Seed phrase as the DNA of your ‘digital self’

The crypto world uses public and private keys to transact and store things securely in a vault or wallet. These keys are based on long, mathematically generated random numbers, so large that the probability of a matching code is almost zero *). Because we humans have difficulty handling numbers, there is a method to create a source from a collection of 12 to 24 ‘dictionary words’ from which that single long number can be generated. You can compare this set of words, the seed phrase, with a DNA profile, a string of understandable words that allow you to (re)build your digital identity. Keeping this row of words in a safe place offline keeps it digitally safe and secure from online hacking.

Creation and recovery of keys.

From said random number, a private key is cryptographically generated. The appropriate public key is then created with that private key. Similar to public bank account and secret PIN. Up to this point, an online computer is not actually needed, because the key pairs can be derived mathematically, handwritten on paper, and stored in a vault, offline, in this way. Only the public key is used in public, for example in a blockchain ledger, just like your bank account number the private key is never used.

The theoretical chance of exactly two identical keys being created is minimal, because the number of variations is so high that duplicating or hacking a particular key is unthinkable. Today, seed phrases are commonly used, which are translated into English as seed words, which are a collection of 12 to 24 dictionary words that are an unencrypted form of the private key. After all, words are easier for humans to remember than numbers. When a unique key for a wallet is digitally generated using random numbers, the generated ‘seed words’ are the backup to gain access again if the wallet is compromised or if you yourself have lost the digital key. You can compare this set of words to a DNA profile, a row of understandable words that allows you to reconstruct your original digital identity.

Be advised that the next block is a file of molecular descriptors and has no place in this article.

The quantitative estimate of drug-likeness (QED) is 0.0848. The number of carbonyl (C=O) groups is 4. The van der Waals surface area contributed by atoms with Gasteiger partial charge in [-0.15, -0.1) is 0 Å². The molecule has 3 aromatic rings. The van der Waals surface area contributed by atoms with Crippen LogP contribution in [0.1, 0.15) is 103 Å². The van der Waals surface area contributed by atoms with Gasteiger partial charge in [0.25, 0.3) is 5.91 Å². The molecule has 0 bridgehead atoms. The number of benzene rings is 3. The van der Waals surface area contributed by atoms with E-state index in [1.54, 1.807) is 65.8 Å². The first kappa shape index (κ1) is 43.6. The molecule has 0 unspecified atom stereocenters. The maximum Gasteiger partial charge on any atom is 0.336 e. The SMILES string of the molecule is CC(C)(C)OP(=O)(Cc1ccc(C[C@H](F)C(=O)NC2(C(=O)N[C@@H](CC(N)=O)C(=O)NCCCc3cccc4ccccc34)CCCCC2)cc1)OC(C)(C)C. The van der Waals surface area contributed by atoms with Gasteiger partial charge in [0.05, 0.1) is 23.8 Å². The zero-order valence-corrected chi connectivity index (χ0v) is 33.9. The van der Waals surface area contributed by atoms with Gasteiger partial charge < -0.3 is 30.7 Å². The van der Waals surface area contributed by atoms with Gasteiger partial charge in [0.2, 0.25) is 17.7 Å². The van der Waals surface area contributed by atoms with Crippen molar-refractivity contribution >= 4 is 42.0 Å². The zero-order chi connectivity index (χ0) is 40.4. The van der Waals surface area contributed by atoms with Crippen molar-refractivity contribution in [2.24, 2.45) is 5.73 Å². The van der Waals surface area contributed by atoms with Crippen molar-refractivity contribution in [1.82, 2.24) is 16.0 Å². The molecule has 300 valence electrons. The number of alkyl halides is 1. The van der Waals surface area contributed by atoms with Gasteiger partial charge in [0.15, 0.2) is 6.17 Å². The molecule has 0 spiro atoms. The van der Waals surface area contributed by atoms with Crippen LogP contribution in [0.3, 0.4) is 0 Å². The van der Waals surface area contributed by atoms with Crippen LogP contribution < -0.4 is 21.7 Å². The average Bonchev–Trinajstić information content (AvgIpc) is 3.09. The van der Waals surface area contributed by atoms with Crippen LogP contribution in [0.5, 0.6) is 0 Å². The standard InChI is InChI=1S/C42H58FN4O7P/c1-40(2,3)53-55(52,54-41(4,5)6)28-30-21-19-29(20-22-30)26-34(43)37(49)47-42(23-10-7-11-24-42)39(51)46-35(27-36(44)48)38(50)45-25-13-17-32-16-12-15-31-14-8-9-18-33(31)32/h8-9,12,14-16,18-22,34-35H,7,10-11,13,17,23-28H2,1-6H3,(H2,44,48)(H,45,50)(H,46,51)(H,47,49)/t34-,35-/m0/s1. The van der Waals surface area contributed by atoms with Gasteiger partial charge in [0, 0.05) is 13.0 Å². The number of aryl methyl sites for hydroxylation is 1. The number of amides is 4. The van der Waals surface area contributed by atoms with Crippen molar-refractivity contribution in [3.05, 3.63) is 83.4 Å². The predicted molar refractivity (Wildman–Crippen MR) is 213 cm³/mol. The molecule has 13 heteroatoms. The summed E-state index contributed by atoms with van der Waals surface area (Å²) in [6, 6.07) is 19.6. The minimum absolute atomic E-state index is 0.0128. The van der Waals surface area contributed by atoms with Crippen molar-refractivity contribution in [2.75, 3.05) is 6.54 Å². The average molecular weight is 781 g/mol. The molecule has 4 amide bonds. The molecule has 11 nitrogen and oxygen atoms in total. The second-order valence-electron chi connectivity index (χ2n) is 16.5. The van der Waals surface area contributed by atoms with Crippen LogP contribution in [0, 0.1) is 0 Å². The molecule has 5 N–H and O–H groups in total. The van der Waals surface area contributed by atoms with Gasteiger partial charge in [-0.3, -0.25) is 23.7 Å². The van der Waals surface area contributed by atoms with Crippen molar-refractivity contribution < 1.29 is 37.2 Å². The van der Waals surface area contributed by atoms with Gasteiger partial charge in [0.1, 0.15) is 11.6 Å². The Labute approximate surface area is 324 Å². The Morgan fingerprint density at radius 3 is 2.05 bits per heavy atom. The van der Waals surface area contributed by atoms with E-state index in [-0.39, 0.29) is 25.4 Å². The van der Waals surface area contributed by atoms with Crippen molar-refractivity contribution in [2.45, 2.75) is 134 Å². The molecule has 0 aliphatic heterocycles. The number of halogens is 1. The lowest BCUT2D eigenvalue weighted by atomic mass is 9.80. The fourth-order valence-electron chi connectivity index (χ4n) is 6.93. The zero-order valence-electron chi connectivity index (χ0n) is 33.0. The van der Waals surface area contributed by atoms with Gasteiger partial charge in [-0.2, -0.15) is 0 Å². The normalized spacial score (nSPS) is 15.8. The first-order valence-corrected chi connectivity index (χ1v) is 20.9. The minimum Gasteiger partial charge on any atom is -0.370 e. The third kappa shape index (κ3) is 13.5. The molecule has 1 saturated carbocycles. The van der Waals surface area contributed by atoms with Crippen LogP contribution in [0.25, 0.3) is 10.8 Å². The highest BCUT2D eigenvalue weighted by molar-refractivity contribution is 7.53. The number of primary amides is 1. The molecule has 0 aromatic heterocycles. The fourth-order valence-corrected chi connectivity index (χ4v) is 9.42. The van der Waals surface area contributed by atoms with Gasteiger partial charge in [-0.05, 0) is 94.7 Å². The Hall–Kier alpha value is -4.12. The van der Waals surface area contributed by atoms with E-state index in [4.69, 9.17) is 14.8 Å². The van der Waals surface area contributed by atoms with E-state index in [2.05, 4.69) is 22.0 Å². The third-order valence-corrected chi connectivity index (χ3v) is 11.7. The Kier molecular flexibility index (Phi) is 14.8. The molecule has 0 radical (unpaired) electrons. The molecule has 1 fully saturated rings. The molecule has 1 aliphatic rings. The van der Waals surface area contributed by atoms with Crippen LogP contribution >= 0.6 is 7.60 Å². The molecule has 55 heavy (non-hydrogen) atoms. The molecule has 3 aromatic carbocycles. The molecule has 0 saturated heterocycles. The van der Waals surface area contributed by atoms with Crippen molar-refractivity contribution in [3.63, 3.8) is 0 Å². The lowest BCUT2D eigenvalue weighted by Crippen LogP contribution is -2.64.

Wallets and DApps

If access to a wallet or digital wallet is forgotten, damaged or compromised, the seed phrase can be used by manually entering it and regaining access to the wallet, its key and cryptocurrency. You can also store both your public and private key in that digital wallet and from there you can organize your digital identification (SSI), your communication and your transactions. In the web 3.0 world, decentralized applications are applied, also called DApps or Dapps, which can work in a peer-to-peer blockchain network. DApps are not controlled from a central entity, but, as the name suggests, they are managed in a decentralized manner.

Dapp browsers are considered Web 3.0 browsers. Access to many decentralized applications based on blockchain technology. That means dapp browsers must have a single code system to unify all the different dapp codes. While crypto wallets aim to exchange, buy and sell digital assets and specific applications, Dapp browsers support different types of applications of different formats, including exchange, games, NFT markets, smart contracts, etc. Supported for a long time, dapp browsers generally also support Web 2.0 functionality and technology.

Save seed phrases